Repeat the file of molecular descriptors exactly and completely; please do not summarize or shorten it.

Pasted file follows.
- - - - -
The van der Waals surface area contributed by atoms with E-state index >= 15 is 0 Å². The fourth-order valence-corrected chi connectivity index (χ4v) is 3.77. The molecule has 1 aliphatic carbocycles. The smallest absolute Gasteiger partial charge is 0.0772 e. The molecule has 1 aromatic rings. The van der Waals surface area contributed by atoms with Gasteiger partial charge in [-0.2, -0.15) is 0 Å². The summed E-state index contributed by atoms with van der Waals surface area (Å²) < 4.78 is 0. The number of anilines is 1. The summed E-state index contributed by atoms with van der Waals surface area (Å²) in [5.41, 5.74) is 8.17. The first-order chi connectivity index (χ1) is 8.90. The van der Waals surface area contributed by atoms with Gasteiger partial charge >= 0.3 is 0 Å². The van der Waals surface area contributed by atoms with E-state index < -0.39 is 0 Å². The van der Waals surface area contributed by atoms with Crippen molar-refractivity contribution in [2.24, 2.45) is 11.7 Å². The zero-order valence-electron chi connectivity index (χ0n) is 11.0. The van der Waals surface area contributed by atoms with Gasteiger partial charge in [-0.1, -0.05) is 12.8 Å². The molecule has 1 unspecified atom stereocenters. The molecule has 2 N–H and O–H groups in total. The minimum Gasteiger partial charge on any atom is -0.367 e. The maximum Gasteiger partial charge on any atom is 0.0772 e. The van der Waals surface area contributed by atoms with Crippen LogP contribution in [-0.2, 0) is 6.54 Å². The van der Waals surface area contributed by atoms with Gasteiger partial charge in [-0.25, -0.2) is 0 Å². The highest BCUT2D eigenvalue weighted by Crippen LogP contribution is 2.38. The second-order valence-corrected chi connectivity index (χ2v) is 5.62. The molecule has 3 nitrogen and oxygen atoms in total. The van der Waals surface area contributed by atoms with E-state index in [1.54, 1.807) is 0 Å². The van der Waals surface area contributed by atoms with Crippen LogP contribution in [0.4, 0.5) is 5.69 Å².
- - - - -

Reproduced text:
The van der Waals surface area contributed by atoms with E-state index >= 15 is 0 Å². The fourth-order valence-corrected chi connectivity index (χ4v) is 3.77. The molecule has 1 aliphatic carbocycles. The smallest absolute Gasteiger partial charge is 0.0772 e. The molecule has 1 aromatic rings. The van der Waals surface area contributed by atoms with Gasteiger partial charge in [-0.2, -0.15) is 0 Å². The summed E-state index contributed by atoms with van der Waals surface area (Å²) < 4.78 is 0. The number of anilines is 1. The summed E-state index contributed by atoms with van der Waals surface area (Å²) in [5.41, 5.74) is 8.17. The first-order chi connectivity index (χ1) is 8.90. The van der Waals surface area contributed by atoms with Gasteiger partial charge >= 0.3 is 0 Å². The van der Waals surface area contributed by atoms with E-state index < -0.39 is 0 Å². The van der Waals surface area contributed by atoms with Crippen molar-refractivity contribution in [2.24, 2.45) is 11.7 Å². The zero-order valence-electron chi connectivity index (χ0n) is 11.0. The van der Waals surface area contributed by atoms with Gasteiger partial charge in [-0.1, -0.05) is 12.8 Å². The molecule has 1 unspecified atom stereocenters. The molecule has 2 N–H and O–H groups in total. The minimum Gasteiger partial charge on any atom is -0.367 e. The maximum Gasteiger partial charge on any atom is 0.0772 e. The van der Waals surface area contributed by atoms with Crippen LogP contribution in [-0.2, 0) is 6.54 Å². The van der Waals surface area contributed by atoms with Gasteiger partial charge in [-0.25, -0.2) is 0 Å². The highest BCUT2D eigenvalue weighted by Crippen LogP contribution is 2.38. The second-order valence-corrected chi connectivity index (χ2v) is 5.62. The molecule has 3 nitrogen and oxygen atoms in total. The van der Waals surface area contributed by atoms with E-state index in [1.54, 1.807) is 0 Å². The van der Waals surface area contributed by atoms with Crippen LogP contribution in [0.4, 0.5) is 5.69 Å².